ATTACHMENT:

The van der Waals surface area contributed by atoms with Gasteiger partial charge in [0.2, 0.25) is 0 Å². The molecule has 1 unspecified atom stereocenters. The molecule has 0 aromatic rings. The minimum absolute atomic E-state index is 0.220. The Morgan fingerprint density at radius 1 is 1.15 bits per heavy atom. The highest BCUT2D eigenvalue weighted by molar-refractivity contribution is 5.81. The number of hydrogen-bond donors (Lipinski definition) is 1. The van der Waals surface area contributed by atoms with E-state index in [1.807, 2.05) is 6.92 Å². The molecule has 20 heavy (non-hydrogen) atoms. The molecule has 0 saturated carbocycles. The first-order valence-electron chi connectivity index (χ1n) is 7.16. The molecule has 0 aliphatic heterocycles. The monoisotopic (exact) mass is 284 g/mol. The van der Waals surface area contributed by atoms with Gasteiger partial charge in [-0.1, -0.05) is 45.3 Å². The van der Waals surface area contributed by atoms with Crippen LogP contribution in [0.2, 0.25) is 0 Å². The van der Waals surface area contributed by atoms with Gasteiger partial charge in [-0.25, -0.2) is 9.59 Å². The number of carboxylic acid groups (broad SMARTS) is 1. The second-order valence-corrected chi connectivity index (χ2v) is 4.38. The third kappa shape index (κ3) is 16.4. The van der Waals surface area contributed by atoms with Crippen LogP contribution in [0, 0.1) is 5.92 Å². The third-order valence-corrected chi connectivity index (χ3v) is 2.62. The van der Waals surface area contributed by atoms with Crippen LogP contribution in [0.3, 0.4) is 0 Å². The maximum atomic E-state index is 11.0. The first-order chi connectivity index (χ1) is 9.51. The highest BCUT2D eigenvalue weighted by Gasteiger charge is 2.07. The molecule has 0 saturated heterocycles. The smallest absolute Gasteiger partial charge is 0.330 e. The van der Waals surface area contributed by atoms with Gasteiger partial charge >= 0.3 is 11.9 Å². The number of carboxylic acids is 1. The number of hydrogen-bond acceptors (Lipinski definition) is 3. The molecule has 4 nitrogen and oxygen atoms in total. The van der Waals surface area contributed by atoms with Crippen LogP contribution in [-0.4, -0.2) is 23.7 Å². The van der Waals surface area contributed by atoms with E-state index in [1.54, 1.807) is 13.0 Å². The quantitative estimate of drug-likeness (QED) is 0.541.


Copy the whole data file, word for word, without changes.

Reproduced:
The van der Waals surface area contributed by atoms with Gasteiger partial charge in [0.2, 0.25) is 0 Å². The molecule has 1 unspecified atom stereocenters. The molecule has 0 aromatic rings. The minimum absolute atomic E-state index is 0.220. The Morgan fingerprint density at radius 1 is 1.15 bits per heavy atom. The highest BCUT2D eigenvalue weighted by molar-refractivity contribution is 5.81. The number of hydrogen-bond donors (Lipinski definition) is 1. The van der Waals surface area contributed by atoms with E-state index in [1.807, 2.05) is 6.92 Å². The molecule has 20 heavy (non-hydrogen) atoms. The molecule has 0 saturated carbocycles. The first-order valence-electron chi connectivity index (χ1n) is 7.16. The molecule has 0 aliphatic heterocycles. The monoisotopic (exact) mass is 284 g/mol. The van der Waals surface area contributed by atoms with Gasteiger partial charge in [-0.1, -0.05) is 45.3 Å². The van der Waals surface area contributed by atoms with Crippen LogP contribution in [0.2, 0.25) is 0 Å². The van der Waals surface area contributed by atoms with Gasteiger partial charge in [-0.25, -0.2) is 9.59 Å². The number of carboxylic acid groups (broad SMARTS) is 1. The second-order valence-corrected chi connectivity index (χ2v) is 4.38. The third kappa shape index (κ3) is 16.4. The van der Waals surface area contributed by atoms with Crippen LogP contribution in [0, 0.1) is 5.92 Å². The third-order valence-corrected chi connectivity index (χ3v) is 2.62. The van der Waals surface area contributed by atoms with Crippen LogP contribution in [0.3, 0.4) is 0 Å². The maximum atomic E-state index is 11.0. The first-order chi connectivity index (χ1) is 9.51. The highest BCUT2D eigenvalue weighted by Gasteiger charge is 2.07. The molecule has 0 saturated heterocycles. The smallest absolute Gasteiger partial charge is 0.330 e. The van der Waals surface area contributed by atoms with Gasteiger partial charge >= 0.3 is 11.9 Å². The number of carboxylic acids is 1. The number of hydrogen-bond acceptors (Lipinski definition) is 3. The molecule has 4 nitrogen and oxygen atoms in total. The van der Waals surface area contributed by atoms with Crippen LogP contribution in [-0.4, -0.2) is 23.7 Å². The van der Waals surface area contributed by atoms with E-state index in [1.54, 1.807) is 13.0 Å². The quantitative estimate of drug-likeness (QED) is 0.541.